Null out the background buzz that you hear from DC where our leaders seem to want to talk of those who serve as racists, sexists, criminals, and somehow culturally divided from the nation they serve, etc. Forgive them, for they know not what they do.
Now and then we are reminded every day that there are people who have made the decision to serve. They trust their leaders to not sell their mortality lightly. They trust that the person to the left and the right of them are what they hope to be - the best their nation has to offer. There to serve, and to serve with.
That trust is key, as in a moment they will go anywhere and execute any mission they are ordered to do. They will do it as it is their job. Their job will, in the end, support the core values they hold and of the nation they serve. They will, and do, accept that the cost for that service may be their life - a cost they hope buys something of greater value.
At our best, as a nation we will do what other cannot. We will help our friends do what they cannot. At home, that may be something as simple as helping your neighbor move a fallen tree off their driveway. On a larger scale it may be helping rescue the innocents from slaughter.
One man who steps forward. One man who represents many. One man who did this for you. For others. For an ideal.
Master Sgt. Joshua L. Wheeler, USA; fullbore.
he Pentagon identified the U.S. Army soldier who died as part of a rescue mission in Northern Iraq earlier this week as Master Sgt. Joshua L. Wheeler of Roland.For a few, for a small moment, the world is a slightly less vile and nasty place. Master Sgt. Wheeler paid for this moment. I hope those who are benefiting from it - earn it.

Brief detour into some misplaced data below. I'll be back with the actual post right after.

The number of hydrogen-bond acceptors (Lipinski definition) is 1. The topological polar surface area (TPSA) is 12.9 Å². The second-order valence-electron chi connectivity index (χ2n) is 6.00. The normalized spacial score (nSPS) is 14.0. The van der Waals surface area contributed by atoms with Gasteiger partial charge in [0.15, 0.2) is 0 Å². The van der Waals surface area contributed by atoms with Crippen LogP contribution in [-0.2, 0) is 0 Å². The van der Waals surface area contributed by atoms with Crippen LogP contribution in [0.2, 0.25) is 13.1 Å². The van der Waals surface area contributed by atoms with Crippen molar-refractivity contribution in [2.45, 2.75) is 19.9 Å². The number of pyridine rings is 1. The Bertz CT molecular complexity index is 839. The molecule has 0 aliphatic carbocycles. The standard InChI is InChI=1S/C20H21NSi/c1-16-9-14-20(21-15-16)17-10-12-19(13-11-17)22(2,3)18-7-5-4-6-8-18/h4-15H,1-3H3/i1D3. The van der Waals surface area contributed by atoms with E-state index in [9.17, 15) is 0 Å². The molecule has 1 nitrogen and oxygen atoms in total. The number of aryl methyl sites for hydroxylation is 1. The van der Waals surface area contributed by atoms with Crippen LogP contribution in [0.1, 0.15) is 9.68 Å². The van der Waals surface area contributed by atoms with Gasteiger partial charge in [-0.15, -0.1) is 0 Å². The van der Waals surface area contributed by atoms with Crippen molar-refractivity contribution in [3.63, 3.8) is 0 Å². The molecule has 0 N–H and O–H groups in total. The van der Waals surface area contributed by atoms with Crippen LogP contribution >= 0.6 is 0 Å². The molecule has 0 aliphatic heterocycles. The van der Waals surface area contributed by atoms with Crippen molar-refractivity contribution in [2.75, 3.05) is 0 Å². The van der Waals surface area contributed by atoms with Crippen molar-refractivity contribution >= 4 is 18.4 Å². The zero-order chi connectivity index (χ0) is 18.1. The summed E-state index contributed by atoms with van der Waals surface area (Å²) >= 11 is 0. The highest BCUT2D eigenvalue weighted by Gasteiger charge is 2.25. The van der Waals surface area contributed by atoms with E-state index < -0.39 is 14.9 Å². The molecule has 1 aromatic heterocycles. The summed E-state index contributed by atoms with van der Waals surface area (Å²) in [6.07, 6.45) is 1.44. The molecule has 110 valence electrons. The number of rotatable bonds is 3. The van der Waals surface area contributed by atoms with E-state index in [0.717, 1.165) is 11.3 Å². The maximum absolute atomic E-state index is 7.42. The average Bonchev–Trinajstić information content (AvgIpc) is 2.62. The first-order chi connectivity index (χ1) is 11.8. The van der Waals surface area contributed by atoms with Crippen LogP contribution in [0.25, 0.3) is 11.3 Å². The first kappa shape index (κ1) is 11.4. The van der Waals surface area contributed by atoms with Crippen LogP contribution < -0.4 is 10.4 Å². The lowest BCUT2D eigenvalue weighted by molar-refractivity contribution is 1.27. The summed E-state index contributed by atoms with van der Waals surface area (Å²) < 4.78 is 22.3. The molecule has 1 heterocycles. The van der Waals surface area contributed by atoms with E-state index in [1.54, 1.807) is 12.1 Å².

About 70 hostages facing “imminent mass execution” were rescued in the operation at an ISIS-controlled prison that killed Wheeler, 39, according to a Pentagon statement.
Wheeler, who was was part of the Army’s Delta Force and assigned to Headquarters of the U.S. Army Special Operations Command at Fort Bragg, N.C., is the first American to die in combat in Iraq since November 2011.
The hostages he was helping to rescue included more than 20 members of the Iraqi Security Forces, local residents and several ISIS fighters accused of spying. They were liberated Thursday after a helicopter assault that involved U.S. special operations troops as well as Kurdish and Iraqi forces, U.S. officials said.
“There was not a lot of time,” one U.S. official told CNN on condition of anonymity. “The threat of execution was imminent.”
Mass graves dug inside the compound were spotted during surveillance, a U.S. official with direct knowledge of details of the raid told CNN. After the rescue, hostages said they had been told they would be executed after morning prayers.